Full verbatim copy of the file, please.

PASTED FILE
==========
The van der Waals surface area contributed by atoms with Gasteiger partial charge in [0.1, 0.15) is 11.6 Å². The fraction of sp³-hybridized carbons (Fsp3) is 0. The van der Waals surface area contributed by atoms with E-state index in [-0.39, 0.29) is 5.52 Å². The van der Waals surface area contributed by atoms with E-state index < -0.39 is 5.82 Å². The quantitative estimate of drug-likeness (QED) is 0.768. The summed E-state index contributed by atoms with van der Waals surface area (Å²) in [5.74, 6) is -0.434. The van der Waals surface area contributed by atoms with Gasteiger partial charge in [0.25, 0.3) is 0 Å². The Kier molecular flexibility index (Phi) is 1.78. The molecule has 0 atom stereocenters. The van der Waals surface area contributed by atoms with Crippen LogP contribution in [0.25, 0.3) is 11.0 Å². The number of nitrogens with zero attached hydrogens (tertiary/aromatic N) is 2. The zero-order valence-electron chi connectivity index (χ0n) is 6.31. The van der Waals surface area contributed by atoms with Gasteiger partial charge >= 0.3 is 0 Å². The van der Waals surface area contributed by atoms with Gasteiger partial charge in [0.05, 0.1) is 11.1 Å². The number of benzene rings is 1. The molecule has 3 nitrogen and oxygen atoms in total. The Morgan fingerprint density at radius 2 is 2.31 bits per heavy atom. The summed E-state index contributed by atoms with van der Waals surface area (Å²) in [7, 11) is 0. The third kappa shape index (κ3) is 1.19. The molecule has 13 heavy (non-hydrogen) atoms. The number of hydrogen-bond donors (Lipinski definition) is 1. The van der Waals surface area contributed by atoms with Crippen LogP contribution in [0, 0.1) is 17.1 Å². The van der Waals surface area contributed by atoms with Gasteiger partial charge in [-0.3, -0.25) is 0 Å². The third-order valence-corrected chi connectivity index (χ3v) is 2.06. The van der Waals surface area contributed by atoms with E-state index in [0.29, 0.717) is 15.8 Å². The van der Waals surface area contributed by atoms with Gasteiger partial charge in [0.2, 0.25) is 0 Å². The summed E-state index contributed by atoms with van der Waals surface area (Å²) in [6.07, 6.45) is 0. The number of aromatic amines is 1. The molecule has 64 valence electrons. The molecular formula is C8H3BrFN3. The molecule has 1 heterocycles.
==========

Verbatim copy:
The van der Waals surface area contributed by atoms with Gasteiger partial charge in [0.1, 0.15) is 11.6 Å². The fraction of sp³-hybridized carbons (Fsp3) is 0. The van der Waals surface area contributed by atoms with E-state index in [-0.39, 0.29) is 5.52 Å². The van der Waals surface area contributed by atoms with E-state index < -0.39 is 5.82 Å². The quantitative estimate of drug-likeness (QED) is 0.768. The summed E-state index contributed by atoms with van der Waals surface area (Å²) in [5.74, 6) is -0.434. The van der Waals surface area contributed by atoms with Gasteiger partial charge in [0.25, 0.3) is 0 Å². The Kier molecular flexibility index (Phi) is 1.78. The molecule has 0 atom stereocenters. The van der Waals surface area contributed by atoms with Crippen LogP contribution in [0.25, 0.3) is 11.0 Å². The number of nitrogens with zero attached hydrogens (tertiary/aromatic N) is 2. The zero-order valence-electron chi connectivity index (χ0n) is 6.31. The van der Waals surface area contributed by atoms with Gasteiger partial charge >= 0.3 is 0 Å². The van der Waals surface area contributed by atoms with Gasteiger partial charge in [0.05, 0.1) is 11.1 Å². The number of benzene rings is 1. The molecule has 3 nitrogen and oxygen atoms in total. The Morgan fingerprint density at radius 2 is 2.31 bits per heavy atom. The summed E-state index contributed by atoms with van der Waals surface area (Å²) in [7, 11) is 0. The third kappa shape index (κ3) is 1.19. The molecule has 13 heavy (non-hydrogen) atoms. The number of hydrogen-bond donors (Lipinski definition) is 1. The van der Waals surface area contributed by atoms with Crippen LogP contribution in [0, 0.1) is 17.1 Å². The van der Waals surface area contributed by atoms with Gasteiger partial charge in [-0.3, -0.25) is 0 Å². The third-order valence-corrected chi connectivity index (χ3v) is 2.06. The van der Waals surface area contributed by atoms with E-state index in [0.29, 0.717) is 15.8 Å². The van der Waals surface area contributed by atoms with Gasteiger partial charge in [0.2, 0.25) is 0 Å². The summed E-state index contributed by atoms with van der Waals surface area (Å²) in [6.07, 6.45) is 0. The number of aromatic amines is 1. The molecule has 64 valence electrons. The molecular formula is C8H3BrFN3. The molecule has 1 heterocycles.